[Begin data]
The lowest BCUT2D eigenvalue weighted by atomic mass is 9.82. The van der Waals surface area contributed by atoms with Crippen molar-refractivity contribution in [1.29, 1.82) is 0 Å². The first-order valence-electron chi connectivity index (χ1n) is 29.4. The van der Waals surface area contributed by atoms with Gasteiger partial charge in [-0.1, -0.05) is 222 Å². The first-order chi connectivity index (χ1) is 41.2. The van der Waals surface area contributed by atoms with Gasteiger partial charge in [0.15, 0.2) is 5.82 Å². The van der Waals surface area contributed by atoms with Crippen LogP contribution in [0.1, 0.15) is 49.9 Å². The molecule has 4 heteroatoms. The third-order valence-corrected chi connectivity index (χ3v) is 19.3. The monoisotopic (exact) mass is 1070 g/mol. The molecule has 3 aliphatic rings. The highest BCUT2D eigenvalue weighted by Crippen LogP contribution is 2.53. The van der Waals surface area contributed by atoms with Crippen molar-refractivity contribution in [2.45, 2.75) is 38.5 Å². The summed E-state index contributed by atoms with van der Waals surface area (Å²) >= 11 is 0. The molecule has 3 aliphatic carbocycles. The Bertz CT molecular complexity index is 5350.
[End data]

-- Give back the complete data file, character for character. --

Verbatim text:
The lowest BCUT2D eigenvalue weighted by atomic mass is 9.82. The van der Waals surface area contributed by atoms with Crippen molar-refractivity contribution in [1.29, 1.82) is 0 Å². The first-order valence-electron chi connectivity index (χ1n) is 29.4. The van der Waals surface area contributed by atoms with Gasteiger partial charge in [-0.1, -0.05) is 222 Å². The first-order chi connectivity index (χ1) is 41.2. The van der Waals surface area contributed by atoms with Gasteiger partial charge in [0.15, 0.2) is 5.82 Å². The van der Waals surface area contributed by atoms with Crippen LogP contribution in [0.1, 0.15) is 49.9 Å². The molecule has 4 heteroatoms. The third-order valence-corrected chi connectivity index (χ3v) is 19.3. The monoisotopic (exact) mass is 1070 g/mol. The molecule has 3 aliphatic rings. The highest BCUT2D eigenvalue weighted by Crippen LogP contribution is 2.53. The van der Waals surface area contributed by atoms with Crippen molar-refractivity contribution in [2.45, 2.75) is 38.5 Å². The summed E-state index contributed by atoms with van der Waals surface area (Å²) >= 11 is 0. The molecule has 3 aliphatic carbocycles. The Bertz CT molecular complexity index is 5350.